Please tell us a bit about yourself, and describe your company.
Hi! I’m Margit Detweiler, the founder of TueNight.com — we are a Webby-honored platform to connect and share the stories of our lives. As we like to say, “we’re just getting started.” Over the last five years we’ve been sharing these stories via live and virtual storytelling events (think “the Moth for midlife”) our website and our weekly newsletter named one of the top women-led newsletters by Forbes! Our storytelling lineup is consistently great and has included luminaries such as What Not To Wear’s Stacy London, NY Attorney General Tish James, novelist Amy Sohn, musician Jill Sobule, New York Times editor Dodai Stewart and many others. We’ll be launching TueNighters a private, subscription-based community in April with events, courses, masterclasses and more.
I also run Gyrate Media, a boutique content strategy firm that works with brands like Verizon, AARP, P&G, Brandless, J&J, Citi and many others. In my previous life I was the editorial director for RealSimple.com and Aol Health, executive editor at EverydayHealth.com and managing editor and music editor of the Philadelphia City Paper. I’m an award-winning reporter and editor and have contributed to Rolling Stone, Redbook, Refinery29, The Associated Press, Village Voice, Bust, and many others. A born and bred Philadelphian, I now live in Brooklyn with my architect husband and beagle.
What has been the most challenging thing you have faced in the first two years of operating your business? How did you overcome it?
My biggest worry: That no one would show up or listen! The whole purpose of starting TueNight was to speak midlife outloud and share the stories that weren’t being told, from our personal, lived experiences. My motto has been patience and persistence, something I learned early on in my career from working at a newspaper: The more I spoke up, did work, interjected myself and asked for what I wanted — the more I chipped away at my ultimate goal, which was to lead the newspaper. I started out as an administrative assistant and 5 years later was the music editor, eight years later was the managing editor. I never reached editor-in-chief, but that’s a glass ceiling story we’ve all heard before.
I keep that in my mind when I want to grow my community, or bring our stories to a larger crowd. Just keep chipping away.
What are some of the biggest digital marketing challenges you have faced to date? How have you overcome them?
I think the biggest challenge has been transitioning from a platform and community built as a passion project by myself with the help of a few friends to something with a real business and marketing plan. I’ve taken it step by step — starting with ticketed live events; adding in some affiliate marketing; and now moving our TueNighter community to a subscription model in a few weeks!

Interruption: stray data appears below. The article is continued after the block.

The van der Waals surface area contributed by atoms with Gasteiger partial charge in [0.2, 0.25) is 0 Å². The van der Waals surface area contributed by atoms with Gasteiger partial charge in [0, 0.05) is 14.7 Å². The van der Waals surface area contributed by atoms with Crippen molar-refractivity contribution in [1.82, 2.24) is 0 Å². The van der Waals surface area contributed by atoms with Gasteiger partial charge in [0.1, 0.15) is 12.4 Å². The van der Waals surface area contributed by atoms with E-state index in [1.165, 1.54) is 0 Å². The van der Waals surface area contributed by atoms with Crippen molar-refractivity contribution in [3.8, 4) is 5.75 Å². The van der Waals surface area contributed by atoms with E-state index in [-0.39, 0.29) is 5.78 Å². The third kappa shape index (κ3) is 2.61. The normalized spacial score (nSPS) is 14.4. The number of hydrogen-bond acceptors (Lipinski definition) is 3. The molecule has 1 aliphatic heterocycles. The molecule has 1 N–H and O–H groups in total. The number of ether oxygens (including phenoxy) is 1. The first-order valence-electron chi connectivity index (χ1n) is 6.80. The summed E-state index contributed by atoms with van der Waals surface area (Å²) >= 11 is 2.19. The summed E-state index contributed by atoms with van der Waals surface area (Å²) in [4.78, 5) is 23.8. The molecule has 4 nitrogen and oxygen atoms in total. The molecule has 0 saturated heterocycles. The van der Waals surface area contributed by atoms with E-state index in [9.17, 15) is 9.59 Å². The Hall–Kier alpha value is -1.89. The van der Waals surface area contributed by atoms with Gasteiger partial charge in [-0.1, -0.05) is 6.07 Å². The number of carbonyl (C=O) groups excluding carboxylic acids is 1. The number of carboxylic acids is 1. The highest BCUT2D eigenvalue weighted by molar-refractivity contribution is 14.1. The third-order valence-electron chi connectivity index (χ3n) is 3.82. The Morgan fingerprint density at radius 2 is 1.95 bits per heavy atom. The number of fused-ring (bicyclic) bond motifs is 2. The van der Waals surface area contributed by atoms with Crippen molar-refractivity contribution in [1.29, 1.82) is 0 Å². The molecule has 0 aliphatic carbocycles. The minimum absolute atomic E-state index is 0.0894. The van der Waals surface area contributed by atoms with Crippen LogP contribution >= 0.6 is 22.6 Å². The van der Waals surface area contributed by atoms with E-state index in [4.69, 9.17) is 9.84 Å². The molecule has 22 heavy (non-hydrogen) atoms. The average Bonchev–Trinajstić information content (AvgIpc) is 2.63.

Please tell us what led you to the path of entrepreneurship.
It was somewhat circumstantial, but I realized quickly that all of my skill sets had primed me for it. I’d been laid off from my final full-time job during the recession, had never been fired before and was demoralized. But a colleague from a former job offered me a consulting gig with a large brand to run a new publication they were building from scratch. I learned pretty quickly that I enjoyed the freedom and respect that comes from being an expert for hire. Since I was a little kid, putting on plays on the fireplace with my sister and brother, I’ve always loved pulling people together for a “show.” So in 2013 I decided to build my own show/ platform where I could really express my creative vision and bring other storytellers along for the ride.
What are the most important things every woman entrepreneur should do, when first thinking about starting a business?
Who is your audience? This is true in every single thing I do — whether it’s writing a story, building a new product/ website, or assembling my Gen-Xers for an evening of storytelling. You want to know who you’re targeting so they actually show up and stick around. It sounds really obvious but you’d be amazed how many brands disregard this and say “we’re for everyone!” – Nope, then you’re for no one.
It doesn’t have to be perfect. As women, so many of us are perfectionists which holds us back from starting something in the first place. If you have a great idea (and that audience) get it out there and shape and iterate as you go. Yes you will have little failures, but as we all know by now, failure is key to success — you’ll learn immeasurable lessons along the way
Envision it. This one sounds a little woo-woo maybe, but it works. Truly envision what you want for your business. Who you see participating/ buying it, how it will look, think about the colors and format, see yourself succeeding with it. I’m a big believer in the power of our mind fulfilling what we want. (And avoid that negative self-talk as much as you can!)
Align your allies. This is the moment to leverage your mentors, sign up friends, tap into your most loyal fans and customers. People want to help! Let them help you grow.
Are there actionable steps a woman in business should take to ensure that her company is successful in two years?
Get a great, trustworthy bookkeeper, admin, and accountant. You keep your business focused on the bottom line while freeing you up to be the visionary. My financial folks have been part and parcel of my success, partly because I manage so many writers, videographers, and photographers. Having someone handle the money, contracts and admin keeps me on track has truly helped me grow and focus on the creative aspects.
Never stop connecting. While networking sometimes feels “extra” it’s vital to finding new fans, spreading the word about what you’re doing, and keeping fresh with new ideas from new people. You’ll more quickly elevate your business if there are others to support you.